Updated October 18th, 2020
A service available at our Adelaide clinic is the ovary sparing spay. It’s a safe, effective procedure and we’re happy to do it if requested.
However, it’s important to understand the pros and cons first. I want you to compare OSS to tubal ligation or a late spay.
What Is Ovary Sparing Spay?
Also called Partial Spay, an ovary sparing spay is essentially a hysterectomy where only the uterus and one ovary is removed and the other ovary is left in the dog. Unlike in a regular ovariohysterectomy, it is vital that the entire uterus is removed with no remnant tissue.
Why? Prolonged hormonal stimulation of the uterus in dogs often leads to an infection called pyometra or pyometron. Traditionally, spaying female dogs has been as much about preventing this as it has about pregnancy. Even a small amount of uterus left behind can lead to what is called a ‘stump pyometra’.
Advantages of Partial Spay
- Normal female hormone levels through life
- Reduced risk of urinary incontinence
- Reduced risk of overweight dogs
- Lowered risk of osteosarcoma, transitional cell carcinoma, haemangiosarcoma
- Lowered risk of cruciate ligament disease and hip dysplasia in certain breeds
- In common with regular spays, the uterine infection called pyometra is prevented
Disadvantages of Partial Spay
There are four minor disadvantages that may affect all dogs.
- Larger surgery wound and surgery time (the entire uterus needs removal)
- During heats, dogs may not be able to socialise in groups
- False pregnancy (pseudopregnancy) may occur
- Lifespan increases seen with desexing/neutering may be lost
Additionally, there are three serious disadvantages that might affect some dogs:
- Mammary tumours can be expected in many bitches
- Ovarian granulosa cell tumours are also documented
- Mating with entire males can in rare cases lead to ‘sperm peritonitis’
Of these, mammary tumours are common but they are easily found by a monthly check of the mammary tissue which your vet can demonstrate. There is usually no danger if lumps are removed when small.
Granulosa cell tumours typically secrete oestrogen. Therefore, they are often found after investigation of a persistent vaginal discharge or attractiveness to male dogs.
Other Spay Options
Let’s compare other ways to desex or neuter female dogs. All of these should meet the requirements of the Dog & Cat Management Board in South Australia and other compulsory desex neuter schemes.
Tubal ligation means preventing pregnancy by cutting and tying the fallopian tubes, therefore leaving the entire uterus and ovaries intact. Here are my views:
- There is no published surgical method for tubal ligation
- It’s not as reliable as surgeries where the organ is removed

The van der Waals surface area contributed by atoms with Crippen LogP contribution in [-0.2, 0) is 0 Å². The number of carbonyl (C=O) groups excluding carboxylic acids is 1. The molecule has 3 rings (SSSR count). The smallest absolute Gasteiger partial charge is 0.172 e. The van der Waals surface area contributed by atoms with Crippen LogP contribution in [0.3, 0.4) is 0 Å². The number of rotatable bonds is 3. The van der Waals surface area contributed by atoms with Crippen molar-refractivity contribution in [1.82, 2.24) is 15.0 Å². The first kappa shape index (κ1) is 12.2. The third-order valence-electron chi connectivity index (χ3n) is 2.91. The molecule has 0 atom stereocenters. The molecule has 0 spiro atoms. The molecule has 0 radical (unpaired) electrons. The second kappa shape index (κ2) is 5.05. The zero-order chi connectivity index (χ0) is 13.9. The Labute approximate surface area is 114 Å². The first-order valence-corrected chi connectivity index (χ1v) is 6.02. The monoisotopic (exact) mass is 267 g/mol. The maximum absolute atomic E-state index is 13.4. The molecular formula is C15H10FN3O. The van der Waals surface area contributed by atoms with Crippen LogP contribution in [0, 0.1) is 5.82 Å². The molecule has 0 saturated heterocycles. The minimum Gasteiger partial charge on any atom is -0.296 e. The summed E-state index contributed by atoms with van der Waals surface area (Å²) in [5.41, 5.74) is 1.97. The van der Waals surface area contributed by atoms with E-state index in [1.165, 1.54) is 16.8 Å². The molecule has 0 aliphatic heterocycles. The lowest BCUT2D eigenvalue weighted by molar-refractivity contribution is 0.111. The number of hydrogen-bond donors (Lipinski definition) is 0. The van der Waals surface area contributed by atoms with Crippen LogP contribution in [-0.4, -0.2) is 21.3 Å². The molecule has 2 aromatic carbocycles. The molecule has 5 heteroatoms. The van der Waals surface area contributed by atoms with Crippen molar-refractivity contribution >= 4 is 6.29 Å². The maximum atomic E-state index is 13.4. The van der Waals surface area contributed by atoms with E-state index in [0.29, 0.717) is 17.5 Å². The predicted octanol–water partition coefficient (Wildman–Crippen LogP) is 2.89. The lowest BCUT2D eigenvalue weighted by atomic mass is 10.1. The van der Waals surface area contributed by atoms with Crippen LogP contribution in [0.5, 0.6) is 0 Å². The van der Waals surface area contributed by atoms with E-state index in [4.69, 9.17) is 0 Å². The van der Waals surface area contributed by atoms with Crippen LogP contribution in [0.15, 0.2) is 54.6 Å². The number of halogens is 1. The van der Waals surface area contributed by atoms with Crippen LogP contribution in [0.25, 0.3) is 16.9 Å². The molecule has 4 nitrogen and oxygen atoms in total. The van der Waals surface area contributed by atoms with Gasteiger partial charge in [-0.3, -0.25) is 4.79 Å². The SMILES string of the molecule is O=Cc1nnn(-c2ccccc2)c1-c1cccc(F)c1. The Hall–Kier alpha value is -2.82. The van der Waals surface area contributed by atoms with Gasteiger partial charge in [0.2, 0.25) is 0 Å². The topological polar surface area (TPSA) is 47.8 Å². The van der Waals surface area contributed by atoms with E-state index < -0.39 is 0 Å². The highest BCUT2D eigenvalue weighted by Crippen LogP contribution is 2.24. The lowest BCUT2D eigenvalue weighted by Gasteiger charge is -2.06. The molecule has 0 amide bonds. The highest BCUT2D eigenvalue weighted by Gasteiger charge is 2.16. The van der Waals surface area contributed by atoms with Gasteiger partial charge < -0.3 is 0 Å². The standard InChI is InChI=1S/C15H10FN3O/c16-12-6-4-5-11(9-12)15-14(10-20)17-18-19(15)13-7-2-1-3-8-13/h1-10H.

- The only benefit is contraception; dogs remain at risk of all the reproductive diseases
- It may have a place as a short-term measure if desexing is planned later but otherwise we do not offer the procedure
Ovariectomy or Ovary removal
Removal of the ovaries alone is almost identical in effect to the traditional ovariohysterectomy spay. The advantage is in reduced tissue trauma, wound size and surgical time.
Dogs after ovariectomy will not have seasons, and the risks of pyometra and mammary cancer should remain low, owing to the lack of hormonal stimulation. Just like traditional spays, ovariectomy can (and should) be performed early or late depending on the patient’s best interests.
A valid third alternative is to still remove the ovaries, but wait until the dog is at or near full skeletal maturity. By doing this you should retain most of the benefits of oestrogen without much risk of harm.
- The studies on risks of cruciate ligament problems or hip dysplasia compared two ages of desexing, not desexed versus entire. Dogs desexed over one year of age had much lower rates. Currently, this applies only to Labradors, Golden Retrievers and German Shepherds but other large breeds may also be affected.
- Your dog still achieves full female development, including reduced adult female size (yes, oestrogen causes earlier growth plate closure).
- You should retain all the benefits of early desexing including increased lifespan, reduced mammary cancer, zero pyometra, no heats.
- The risk of incontinence is only 3% and is usually easily treated
- Other effects of loss of female hormones are unproven or speculative
- Late desexing means over one year of age.
If there is one take-home message it is this: despite the risks of some diseases being higher in desexed dogs, population level evidence supports desexed dogs having a longer lifespan. In large studies, the lifespan of neutered or spayed female dogs is 0.8 to 1 year greater than entire females. It is unproven and unlikely that this benefit will persist by just removing the uterus.
Thrusfield, M. V., Holt, P. E., & Muirhead, R. H. (1998). Acquired urinary incontinence in bitches: its incidence and relationship to neutering practices. Journal of small animal practice, 39(12), 559-566.
By Andrew Spanner BVSc(Hons) MVetStud, a vet in Adelaide, Australia. These blogs are from a series regularly posted on email and Twitter. Subscribe via email here to never miss a story!
Have something to add? Comments are welcome below and will appear within 24 hours.